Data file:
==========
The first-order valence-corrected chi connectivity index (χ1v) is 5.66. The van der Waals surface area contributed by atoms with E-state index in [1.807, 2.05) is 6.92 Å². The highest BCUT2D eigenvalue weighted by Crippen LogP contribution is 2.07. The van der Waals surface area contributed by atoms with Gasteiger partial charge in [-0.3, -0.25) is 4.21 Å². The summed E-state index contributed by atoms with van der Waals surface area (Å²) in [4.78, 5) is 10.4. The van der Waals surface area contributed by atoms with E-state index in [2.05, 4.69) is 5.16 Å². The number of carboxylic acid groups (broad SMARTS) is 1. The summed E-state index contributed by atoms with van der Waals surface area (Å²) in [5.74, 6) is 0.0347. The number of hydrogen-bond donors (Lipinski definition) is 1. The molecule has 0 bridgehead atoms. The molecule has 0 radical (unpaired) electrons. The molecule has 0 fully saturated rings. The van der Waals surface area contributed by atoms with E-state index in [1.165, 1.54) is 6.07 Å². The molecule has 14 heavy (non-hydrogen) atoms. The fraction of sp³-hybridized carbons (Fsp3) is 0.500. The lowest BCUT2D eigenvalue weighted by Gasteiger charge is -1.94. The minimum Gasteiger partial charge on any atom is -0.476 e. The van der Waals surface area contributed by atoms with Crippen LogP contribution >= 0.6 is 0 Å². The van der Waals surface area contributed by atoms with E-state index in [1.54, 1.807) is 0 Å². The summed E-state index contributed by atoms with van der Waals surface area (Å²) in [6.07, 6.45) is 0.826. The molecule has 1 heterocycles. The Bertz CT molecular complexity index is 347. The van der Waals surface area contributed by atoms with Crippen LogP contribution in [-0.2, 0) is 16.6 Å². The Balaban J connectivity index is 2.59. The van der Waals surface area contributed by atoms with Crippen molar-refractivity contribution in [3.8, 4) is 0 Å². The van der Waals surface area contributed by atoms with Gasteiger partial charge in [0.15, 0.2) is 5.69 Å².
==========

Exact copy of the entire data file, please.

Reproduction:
The first-order valence-corrected chi connectivity index (χ1v) is 5.66. The van der Waals surface area contributed by atoms with E-state index in [1.807, 2.05) is 6.92 Å². The highest BCUT2D eigenvalue weighted by Crippen LogP contribution is 2.07. The van der Waals surface area contributed by atoms with Gasteiger partial charge in [-0.3, -0.25) is 4.21 Å². The summed E-state index contributed by atoms with van der Waals surface area (Å²) in [4.78, 5) is 10.4. The van der Waals surface area contributed by atoms with E-state index in [2.05, 4.69) is 5.16 Å². The number of carboxylic acid groups (broad SMARTS) is 1. The summed E-state index contributed by atoms with van der Waals surface area (Å²) in [5.74, 6) is 0.0347. The number of hydrogen-bond donors (Lipinski definition) is 1. The molecule has 0 bridgehead atoms. The molecule has 0 radical (unpaired) electrons. The molecule has 0 fully saturated rings. The van der Waals surface area contributed by atoms with E-state index in [1.165, 1.54) is 6.07 Å². The molecule has 14 heavy (non-hydrogen) atoms. The fraction of sp³-hybridized carbons (Fsp3) is 0.500. The lowest BCUT2D eigenvalue weighted by Gasteiger charge is -1.94. The minimum Gasteiger partial charge on any atom is -0.476 e. The van der Waals surface area contributed by atoms with Crippen LogP contribution >= 0.6 is 0 Å². The van der Waals surface area contributed by atoms with E-state index in [1.54, 1.807) is 0 Å². The summed E-state index contributed by atoms with van der Waals surface area (Å²) in [6.07, 6.45) is 0.826. The molecule has 1 heterocycles. The Bertz CT molecular complexity index is 347. The van der Waals surface area contributed by atoms with Crippen LogP contribution in [-0.2, 0) is 16.6 Å². The Balaban J connectivity index is 2.59. The van der Waals surface area contributed by atoms with Crippen molar-refractivity contribution in [3.8, 4) is 0 Å². The van der Waals surface area contributed by atoms with Gasteiger partial charge in [0.15, 0.2) is 5.69 Å².